“We must recognize that countries have different historical processes and realities, that we need to respect people of all countries in the right to choose their own development independently.”
Xi’s defense of limits on human rights goes back to the so-called “Asian values” of the Bangkok Declaration of 1993: human rights are great, but “social harmony” and authoritarian control are more truly Asian than is democracy, a convenient policy if you happen to be an Asian political leader. But human rights (women are indisputably human) must be universal if they are to have any meaning at all. Governments cannot pick and choose which human rights they will allow and protect, which is why the U.N. Declaration of Human Rights was created right after WWII in 1948. China signed that document, as did the United States. The UDHR does not accept authoritarian or other politically expedient exceptions.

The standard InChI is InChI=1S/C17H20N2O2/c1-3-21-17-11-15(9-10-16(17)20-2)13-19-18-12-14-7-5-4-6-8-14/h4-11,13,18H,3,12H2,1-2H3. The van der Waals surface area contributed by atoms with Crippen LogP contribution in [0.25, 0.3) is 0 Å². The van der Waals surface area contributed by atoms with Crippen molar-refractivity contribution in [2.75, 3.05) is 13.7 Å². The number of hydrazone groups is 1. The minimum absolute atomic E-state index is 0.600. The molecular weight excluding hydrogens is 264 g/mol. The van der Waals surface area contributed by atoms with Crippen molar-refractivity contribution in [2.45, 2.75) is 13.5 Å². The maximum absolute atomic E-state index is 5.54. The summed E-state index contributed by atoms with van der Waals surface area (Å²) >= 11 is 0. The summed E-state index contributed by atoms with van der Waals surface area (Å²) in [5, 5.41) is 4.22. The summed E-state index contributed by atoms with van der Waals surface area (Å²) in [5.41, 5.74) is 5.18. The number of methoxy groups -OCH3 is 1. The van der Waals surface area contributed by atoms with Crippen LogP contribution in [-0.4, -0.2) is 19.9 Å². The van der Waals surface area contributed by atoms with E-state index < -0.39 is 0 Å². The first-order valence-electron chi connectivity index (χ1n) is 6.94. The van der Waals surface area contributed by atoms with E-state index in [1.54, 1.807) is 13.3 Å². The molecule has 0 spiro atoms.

And the United States, now that it has again disavowed “enhanced interrogation”/torture, also needs to do better to improve the rights of women. This from the NY Times:
A World Bank study this month said the United States was one of four countries around the world with no national laws requiring paid parental leave. The United States has also not met the global target for having women make up at least 30 percent of its legislature, and its share of roughly 19 percent is significantly lower than that of many countries in the world.
Let’s not forget the wage gap between men and women in the U.S. either.
So while the U.S. should continue to put pressure on China to fully abide by the Universal Declaration of Human Rights, we as a nation must also address the rights of women, including the right to health care, easily obtained contraception and a legal, safe abortion.